JDEIDET YABOUS, Syria -- The Syrian leader of an Islamic militant group blew himself up yesterday after trying to cross into Lebanon and engaging in a gunbattle with Syrian forces. Two border guards were wounded.
The incident raises questions about the security of the Lebanese-Syrian frontier, which Israel says is a gateway for weapons to rearm Hezbollah militants.
It comes at a time of increased tension in Lebanon as the struggle intensifies between the anti-Syria government and factions led by Hezbollah, Syria's ally in Lebanon.
The Syrian Interior Ministry said in a statement that the clash began when Omar Abdullah, 28, the leader of the Islamic militant group Tawhid and Jihad, was challenged when he tried to cross into Lebanon with fake documents.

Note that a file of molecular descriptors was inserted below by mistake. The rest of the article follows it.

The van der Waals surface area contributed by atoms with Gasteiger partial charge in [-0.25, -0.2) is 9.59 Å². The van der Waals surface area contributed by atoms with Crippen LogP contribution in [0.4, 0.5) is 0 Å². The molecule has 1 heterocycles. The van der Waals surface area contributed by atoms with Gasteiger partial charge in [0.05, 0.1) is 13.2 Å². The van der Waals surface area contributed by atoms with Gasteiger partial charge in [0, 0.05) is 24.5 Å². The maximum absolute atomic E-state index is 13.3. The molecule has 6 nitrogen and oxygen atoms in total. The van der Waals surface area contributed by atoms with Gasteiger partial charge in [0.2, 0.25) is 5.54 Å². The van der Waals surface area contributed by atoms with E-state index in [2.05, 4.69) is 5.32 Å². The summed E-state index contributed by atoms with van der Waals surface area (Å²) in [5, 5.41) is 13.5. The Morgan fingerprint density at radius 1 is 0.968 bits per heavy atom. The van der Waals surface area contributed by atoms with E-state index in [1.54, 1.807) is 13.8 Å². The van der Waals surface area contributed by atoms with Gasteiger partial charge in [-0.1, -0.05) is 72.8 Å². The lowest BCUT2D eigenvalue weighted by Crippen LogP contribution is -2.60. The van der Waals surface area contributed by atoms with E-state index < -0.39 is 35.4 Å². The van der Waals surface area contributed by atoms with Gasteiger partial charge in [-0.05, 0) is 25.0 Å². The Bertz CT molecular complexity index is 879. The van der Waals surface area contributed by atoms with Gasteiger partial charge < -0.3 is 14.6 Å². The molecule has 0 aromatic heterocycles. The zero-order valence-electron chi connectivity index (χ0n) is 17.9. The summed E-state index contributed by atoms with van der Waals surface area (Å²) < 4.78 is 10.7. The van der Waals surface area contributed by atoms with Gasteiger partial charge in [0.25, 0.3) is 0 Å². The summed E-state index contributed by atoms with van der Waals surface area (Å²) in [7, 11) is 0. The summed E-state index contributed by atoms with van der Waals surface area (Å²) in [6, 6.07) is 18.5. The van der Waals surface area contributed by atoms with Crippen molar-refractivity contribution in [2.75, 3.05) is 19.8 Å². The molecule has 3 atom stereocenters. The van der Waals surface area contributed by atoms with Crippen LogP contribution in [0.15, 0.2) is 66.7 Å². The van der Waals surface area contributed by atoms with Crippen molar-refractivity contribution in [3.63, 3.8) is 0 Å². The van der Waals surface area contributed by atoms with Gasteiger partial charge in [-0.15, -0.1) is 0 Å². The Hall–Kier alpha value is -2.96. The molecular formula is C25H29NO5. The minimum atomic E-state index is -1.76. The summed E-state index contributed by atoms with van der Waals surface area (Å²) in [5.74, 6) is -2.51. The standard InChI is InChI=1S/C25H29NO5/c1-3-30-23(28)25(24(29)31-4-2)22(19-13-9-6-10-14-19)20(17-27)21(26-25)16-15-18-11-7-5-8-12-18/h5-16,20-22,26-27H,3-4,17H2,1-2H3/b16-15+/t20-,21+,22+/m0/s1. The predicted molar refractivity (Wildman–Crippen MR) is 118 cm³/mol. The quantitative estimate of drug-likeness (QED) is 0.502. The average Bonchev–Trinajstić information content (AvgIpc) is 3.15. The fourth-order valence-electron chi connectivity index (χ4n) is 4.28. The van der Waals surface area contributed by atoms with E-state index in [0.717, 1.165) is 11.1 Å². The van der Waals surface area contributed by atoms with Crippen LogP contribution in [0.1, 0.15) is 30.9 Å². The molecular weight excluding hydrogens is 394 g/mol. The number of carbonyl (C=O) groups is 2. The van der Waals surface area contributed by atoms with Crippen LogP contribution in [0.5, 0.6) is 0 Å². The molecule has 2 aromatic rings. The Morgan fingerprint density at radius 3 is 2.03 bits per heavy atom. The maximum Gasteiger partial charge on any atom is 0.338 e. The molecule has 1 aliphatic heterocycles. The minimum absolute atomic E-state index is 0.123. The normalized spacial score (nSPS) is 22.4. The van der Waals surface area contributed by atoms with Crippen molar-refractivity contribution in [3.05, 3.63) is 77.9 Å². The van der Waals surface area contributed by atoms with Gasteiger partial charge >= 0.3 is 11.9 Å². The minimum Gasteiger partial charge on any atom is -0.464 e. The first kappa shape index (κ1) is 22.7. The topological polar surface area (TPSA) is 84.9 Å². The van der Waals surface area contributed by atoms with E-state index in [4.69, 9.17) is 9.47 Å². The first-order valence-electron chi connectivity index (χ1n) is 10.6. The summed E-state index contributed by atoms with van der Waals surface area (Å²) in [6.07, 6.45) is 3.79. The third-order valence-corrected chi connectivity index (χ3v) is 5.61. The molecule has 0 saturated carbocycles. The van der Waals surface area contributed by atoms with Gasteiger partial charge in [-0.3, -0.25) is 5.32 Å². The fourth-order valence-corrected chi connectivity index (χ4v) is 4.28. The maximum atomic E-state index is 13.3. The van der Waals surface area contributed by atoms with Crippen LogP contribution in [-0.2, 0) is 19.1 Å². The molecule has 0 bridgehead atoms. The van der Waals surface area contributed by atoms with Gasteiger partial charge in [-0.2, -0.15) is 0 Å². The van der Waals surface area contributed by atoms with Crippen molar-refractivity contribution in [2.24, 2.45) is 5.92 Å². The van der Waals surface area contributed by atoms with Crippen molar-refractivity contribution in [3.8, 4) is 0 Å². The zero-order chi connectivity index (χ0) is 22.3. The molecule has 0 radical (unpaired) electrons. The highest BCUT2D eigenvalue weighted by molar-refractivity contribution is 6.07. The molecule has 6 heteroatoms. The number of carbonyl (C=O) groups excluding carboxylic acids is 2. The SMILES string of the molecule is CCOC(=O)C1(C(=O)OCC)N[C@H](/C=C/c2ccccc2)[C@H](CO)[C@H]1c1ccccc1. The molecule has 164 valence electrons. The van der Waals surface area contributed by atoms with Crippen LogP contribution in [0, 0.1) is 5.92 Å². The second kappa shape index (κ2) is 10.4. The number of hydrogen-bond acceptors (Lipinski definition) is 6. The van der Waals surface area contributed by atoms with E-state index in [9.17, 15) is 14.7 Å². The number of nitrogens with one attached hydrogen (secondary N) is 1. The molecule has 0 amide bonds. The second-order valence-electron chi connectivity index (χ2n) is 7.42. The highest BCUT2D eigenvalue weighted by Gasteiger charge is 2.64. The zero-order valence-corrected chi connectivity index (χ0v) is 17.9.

Tawhid and Jihad, Arabic for Monotheism and Holy War, was the name originally used by Al Qaeda in Iraq and in 2004, the State Department designated it a terrorist group under its original name. Groups linked to or sympathetic to Al Qaeda have used the name Tawhid and Jihad, but such a group had not been known to be operating in Syria.
A witness said Abdullah was standing outside the passport control building when security agents approached. He opened fire with a handgun, wounding two guards, then ran toward the village of Kfeir Yabous, 500 yards away.
More forces arrived, started shooting, and apparently hit the gunman, said the witness, who spoke on condition of anonymity for fear of reprisals. He said the attacker raised one hand in a gesture of surrender, but used the other to detonate an explosives belt.
The Interior Ministry said nine fake identification documents were found on Abdullah, who also used the name Omar Hamra.
Syria has refused to allow international forces to monitor the mountainous region along its shared border with Lebanon.